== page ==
The Geek With A .45 touched on a related subject in a post of his a few days back. His focus was on gun control laws on the federal level being harmful to small arms development that is essential to national defense. A few months ago I wrote about an article on the National Matches & their relationship to national defense, or more specifically how the government has been withdrawing its support of this important primer for national defense. But as important as those two issues are to address I feel they are insignificant compared to the one I'm talking about now, which is an apathy on the part of the populace. After all, if we could buy newly designed & manufactured machine guns over the counter & the government was actively involved in civilian matches as it once was it would accomplish very little if the majority of people simply looked to the government to protect them.

Pay attention over the next week or so to the news & other forms of mass communication. In newspaper articles, news stories, billboards & magazine ads & articles you'll see that anytime the public's role is mentioned in anything its merely to be a good witness &/or informant. No cop has ever said (in recent times at least) for a citizen to get directly involved in preventing crime. Illegal aliens crossing on your land? Call the cops. A little old lady getting her ass kicked? Call the cops. Someone's being gang raped in the alley beneath your window? Call the cops.

What this message is doing is conditioning the populace to not getting directly involed. It's taking them out of their proper place in society a sparticipants & making them mere spectators. Now I'm not saying you should go out on "patrol" every night looking for drug lords & pimps to place under citizens arrest. But if you see a person getting beaten up & robbed, even if its by the cops, you should try to intervene if you can. Yes, it's risky as hell; you don't know if the attacker will turn on you or just run away. But here's the thing - that attacker whom you let get away because you feared for your own safety could very well be the attacker your wishing someone will save you from 3 weeks from now. Or worse: he'll be the one who beats up &/or kills your wife or daughter or son 3 weeks from now. C'mon - didn't you watch Spider-man? He let a guy go because he didn't want to get involved & that same guy ended up killing his uncle. There's a message in that which most people seem to ignore: if you tolerate someone you don't know being mistreated then don't be all shocked when it happens to someone you care about.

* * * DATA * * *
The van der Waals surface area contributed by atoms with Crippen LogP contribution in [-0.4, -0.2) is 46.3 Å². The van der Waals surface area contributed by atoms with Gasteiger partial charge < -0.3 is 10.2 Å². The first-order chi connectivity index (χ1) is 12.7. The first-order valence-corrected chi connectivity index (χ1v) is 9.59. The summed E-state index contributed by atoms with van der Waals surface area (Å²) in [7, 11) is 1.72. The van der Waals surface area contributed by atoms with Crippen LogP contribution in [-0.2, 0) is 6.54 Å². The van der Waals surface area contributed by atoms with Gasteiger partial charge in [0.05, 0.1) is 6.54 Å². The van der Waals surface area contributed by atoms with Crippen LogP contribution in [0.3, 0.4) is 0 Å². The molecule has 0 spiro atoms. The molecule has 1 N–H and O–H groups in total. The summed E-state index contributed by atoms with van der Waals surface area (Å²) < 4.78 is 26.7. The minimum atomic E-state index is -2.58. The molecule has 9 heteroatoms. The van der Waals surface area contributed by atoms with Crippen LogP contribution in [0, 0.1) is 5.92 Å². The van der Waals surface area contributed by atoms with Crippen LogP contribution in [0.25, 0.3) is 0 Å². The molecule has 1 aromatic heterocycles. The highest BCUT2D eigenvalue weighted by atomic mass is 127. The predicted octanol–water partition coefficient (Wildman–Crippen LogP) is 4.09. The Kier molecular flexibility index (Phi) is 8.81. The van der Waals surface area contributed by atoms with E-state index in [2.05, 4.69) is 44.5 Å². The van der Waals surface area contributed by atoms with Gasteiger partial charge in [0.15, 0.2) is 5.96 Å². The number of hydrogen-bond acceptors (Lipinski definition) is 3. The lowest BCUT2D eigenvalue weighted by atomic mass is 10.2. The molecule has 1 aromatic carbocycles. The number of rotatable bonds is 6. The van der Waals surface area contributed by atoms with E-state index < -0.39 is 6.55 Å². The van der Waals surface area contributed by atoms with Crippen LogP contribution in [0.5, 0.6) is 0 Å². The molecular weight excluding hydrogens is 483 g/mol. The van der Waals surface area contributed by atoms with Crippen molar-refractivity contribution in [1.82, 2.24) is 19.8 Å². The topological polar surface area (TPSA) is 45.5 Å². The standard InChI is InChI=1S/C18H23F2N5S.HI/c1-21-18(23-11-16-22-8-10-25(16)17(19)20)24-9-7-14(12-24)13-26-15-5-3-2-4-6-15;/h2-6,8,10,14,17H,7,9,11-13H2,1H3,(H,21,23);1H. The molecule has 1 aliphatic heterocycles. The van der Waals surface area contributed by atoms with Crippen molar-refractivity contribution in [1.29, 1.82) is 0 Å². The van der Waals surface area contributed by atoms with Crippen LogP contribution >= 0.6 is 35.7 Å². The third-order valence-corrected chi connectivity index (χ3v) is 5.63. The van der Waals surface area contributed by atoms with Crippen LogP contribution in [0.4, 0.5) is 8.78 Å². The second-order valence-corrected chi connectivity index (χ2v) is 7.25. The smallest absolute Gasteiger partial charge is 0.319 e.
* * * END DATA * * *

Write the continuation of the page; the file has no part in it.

That's one of our problems as a society: we do not want to get personally involved. If we won't get involved when crime threatens our community, then what makes you think it'll be different if an invasion threatens out community? Do you think the Jews in Hitler's Germany just accepted their fate? Do you think they were all pacifists up till the very end? No, it was conditioning that made them too susceptible to inaction. That same conditioning is present today in the U.S. It's perhaps a bit more varied than what the Jews in Nazi Germany were taught, but everytime you here that "it can't happen here" or "we'd be no match for a modern military so resisting would be futile" I hope you'll recognize it as a modern variant of the reasoning that caused millions of people to allow themselves to be murdered with little if any resistance.

More from the article:

"Since 1291, when the landsgemeinden (people's assemblies) formed circles in the village squares, and only men carrying swords could vote, weapons have been the mark of citizenship. As a Military Department spokesman said, 'It is an old Swiss tradition that only an armed man can have political rights.' This policy is based on the understanding that only those who bear the burden of keeping Switzerland free are entitled to fully enjoy the benefits of freedom."

I can't say that I'd be opposed to something like that over here. Hell, can you imagine the looks on Schumer's, Feinstein's & Brady's face if on election day everyone showed up at the polls with their pistol, rifle & best web gear?

"In 1977, the Münchenstein Initiative proposed allowing citizens to choose social or hospital work over military duty. It was rejected at the polls, and in both houses of parliament (the Bundesversarnmlung's Nationalrat and Ständerat). There are provisions for conscientious objectors, but this group only numbers .2% of conscripts."

& keep in mind Swiss militia service isn't about getting job training or money for college. These people are very serious about defending their country. They want to serve.